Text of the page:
Guide dogs bring freedom to Canadian Paralympians

Two Canadian canines have become celebrities – and good luck charms – in the Paralympic Village. 16 Sep 2016
Side by side, Lexington Pão de Queijo and Ness Murby are the perfect team (Photo: Rio 2016/Thelma Vidales)

Side by side, Lexington Pão de Queijo and Ness Murby are the perfect team (Photo: Rio 2016/Thelma Vidales)

By Rio 2016/Sofia Perpétua

When asked about the guide dogs at the Paralympic Village, the cafeteria staff, the security staff and the cleaning staff smile with joy and start describing Lexington and Alan, the two furry residents who arrived with the Canadian team for the Rio 2016 Games.

“It’s a very big, very cute dog. I saw it a couple of days ago,” said a cafeteria worker. “You just feel like petting him all the time.”

However, petting a guide dog, as one would with a pet dog, is not something that can be done when the dog is working.

“It’s hard to explain that to people,” said Australian-born Ness Murby, a visually-impaired discus thrower who now represents Canada. She is the proud owner of the much-admired labrador retriever, whose new full name is Lexington Pão de Queijo, in honour of the popular Brazilian snack food made of cheese and bread.

“Because he looks so handsome, it’s hard to get people not to touch him or talk to him when he is working,” Murby said. “He tries hard to focus and when there are people distracting him he tries to ignore it for a while but it’s hard for him.

“I’ve had that happening a couple of times, people are not used to guide dogs, but if they get distracted their owners can bump into things. They are companions who work 24/7. It's like having your best friend with you all the time.”

Murby, who came sixth in the F11 discus in Rio, travels the world with Lexington. Last year she earned silver in javelin and bronze in discus at the Parapan-American Games in Toronto, as well as another silver in javelin at the IPC World Championships in Doha. She must be attentive to the different national laws regarding guide dogs when she travels.

“We’ve been to São Paulo, Rio de Janeiro, Arizona, California. Next year we’ll go to London,” said Murby. “I feel more support when he is by my side. I feel more confidence, he gives me more independence. It’s very difficult to be without him, I have to go back to being a cane user but it’s not the same, your dog doesn’t get you hooked on pebbles.”

Lexington has become a good luck token for the other Canadian athletes too. “They come and give him a belly rub before they compete,” said the proud owner.

Training guide dogs is a long and expensive process. Murby was going to be on a waiting list to get a guide dog until someone suggested she could go to a guide dog school in Oregon in the United States and be matched with the perfect canine for her.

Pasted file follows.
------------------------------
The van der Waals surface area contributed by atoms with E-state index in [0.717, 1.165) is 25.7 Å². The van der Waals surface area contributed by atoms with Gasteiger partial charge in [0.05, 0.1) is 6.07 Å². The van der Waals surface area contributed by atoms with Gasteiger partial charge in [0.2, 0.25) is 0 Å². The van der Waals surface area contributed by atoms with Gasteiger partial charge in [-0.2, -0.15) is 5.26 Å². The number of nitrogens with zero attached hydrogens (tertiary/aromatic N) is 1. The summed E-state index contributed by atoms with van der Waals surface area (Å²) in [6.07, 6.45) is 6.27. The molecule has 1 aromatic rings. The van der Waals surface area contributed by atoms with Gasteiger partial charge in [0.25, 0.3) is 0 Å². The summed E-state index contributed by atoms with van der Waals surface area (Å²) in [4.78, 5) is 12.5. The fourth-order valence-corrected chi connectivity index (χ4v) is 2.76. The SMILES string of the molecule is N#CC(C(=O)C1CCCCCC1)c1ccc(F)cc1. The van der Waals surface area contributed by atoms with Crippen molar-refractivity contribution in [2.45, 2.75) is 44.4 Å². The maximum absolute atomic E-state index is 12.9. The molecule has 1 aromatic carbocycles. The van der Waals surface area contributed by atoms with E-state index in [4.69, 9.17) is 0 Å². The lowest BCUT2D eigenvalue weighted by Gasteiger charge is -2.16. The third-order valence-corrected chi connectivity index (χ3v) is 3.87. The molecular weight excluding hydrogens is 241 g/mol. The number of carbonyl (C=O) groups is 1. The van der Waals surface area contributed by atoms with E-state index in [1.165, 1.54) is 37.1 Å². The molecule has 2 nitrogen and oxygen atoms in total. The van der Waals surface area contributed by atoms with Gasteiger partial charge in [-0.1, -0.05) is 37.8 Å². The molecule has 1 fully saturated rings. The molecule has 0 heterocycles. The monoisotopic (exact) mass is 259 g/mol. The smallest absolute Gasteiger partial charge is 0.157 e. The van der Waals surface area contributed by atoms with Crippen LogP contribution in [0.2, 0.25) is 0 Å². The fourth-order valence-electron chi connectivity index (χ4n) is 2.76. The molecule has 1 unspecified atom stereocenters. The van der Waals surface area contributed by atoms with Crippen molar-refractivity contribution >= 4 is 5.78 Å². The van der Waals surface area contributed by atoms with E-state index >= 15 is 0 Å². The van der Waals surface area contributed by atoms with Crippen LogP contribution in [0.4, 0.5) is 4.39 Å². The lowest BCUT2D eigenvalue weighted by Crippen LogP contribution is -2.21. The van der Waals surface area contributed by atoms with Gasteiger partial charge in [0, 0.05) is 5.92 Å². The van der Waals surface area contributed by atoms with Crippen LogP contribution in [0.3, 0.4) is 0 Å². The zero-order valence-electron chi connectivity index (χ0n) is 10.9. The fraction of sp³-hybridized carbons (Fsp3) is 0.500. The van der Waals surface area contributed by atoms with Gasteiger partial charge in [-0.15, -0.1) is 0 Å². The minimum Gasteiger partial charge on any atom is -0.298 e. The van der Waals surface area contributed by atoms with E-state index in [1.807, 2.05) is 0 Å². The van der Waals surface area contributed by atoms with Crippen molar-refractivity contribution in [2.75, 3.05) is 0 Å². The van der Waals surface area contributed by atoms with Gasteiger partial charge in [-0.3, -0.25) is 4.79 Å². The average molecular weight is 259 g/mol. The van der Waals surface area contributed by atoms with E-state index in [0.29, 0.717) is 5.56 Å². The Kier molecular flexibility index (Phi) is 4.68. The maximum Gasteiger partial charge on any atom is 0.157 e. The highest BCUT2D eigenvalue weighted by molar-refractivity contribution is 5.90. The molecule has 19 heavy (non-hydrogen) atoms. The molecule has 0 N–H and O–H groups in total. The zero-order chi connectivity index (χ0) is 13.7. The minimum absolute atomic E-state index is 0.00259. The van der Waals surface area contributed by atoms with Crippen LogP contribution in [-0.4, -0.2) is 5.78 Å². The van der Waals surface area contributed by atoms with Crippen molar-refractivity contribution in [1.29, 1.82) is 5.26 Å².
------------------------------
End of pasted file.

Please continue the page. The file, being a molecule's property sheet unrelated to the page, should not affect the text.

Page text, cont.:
“I was interviewed about my routine, the qualities I would like to see in a dog, how I navigate and walk with a cane,” said Murby, who found her perfect companion. “I call him my little marshmallow. He is incredibly soft, he is addicted to belly rubs but he also loves to work and he is very diligent at his job. He is handsome and he knows it, he has a vain edge which is good, but he is also great at what he does.”

With the hot weather in Rio, dog owners have to make sure there is enough water for their companions not to suffer dehydration. Murby brought along a suitcase full of dog food and once in a while Lexington eats broccoli. But it was a very Brazilian traditional snack that inspired his last name: pão de queijo, literally cheese bread, is a golden ball of bread with cheese inside, which comes in varying sizes and is virtually irresistible when freshly baked and still warm.

It is not that Lexington likes to eat them, rather that “when he crawls into a ball he resembles a pão de queijo,” explained Murby.

Murby loves Brazil. She has friends in São Paulo she calls “my family” who drove to Rio de Janeiro (about six hours each way) and back on the same day so they could cheer her on.

“I want to see if I can come to Brazil and train here,” said Murby. “My competitor Izabela Campos (F11 bronze medallist), I would love to learn from her. We haven't spoken much but she is always inspiring when we meet.

“Brazil is a low stress country, we’re loving it. The sidewalks are a bit difficult because they’re not always flat but it is such an accepting culture that everyone is ready to help and being on the bus or getting an Uber with my guide dog hasn’t been a problem so far. I’m in love with Brazil, I’m in love with the sense of community, camaraderie, family mentality and the fact that everyone wants to be a part of the Paralympic Games.”

The Rio 2016 Organising Committee has worked hard to ensure that every venue is accessible to all spectators. One of the services provided is a relief area for guide dogs in each venue.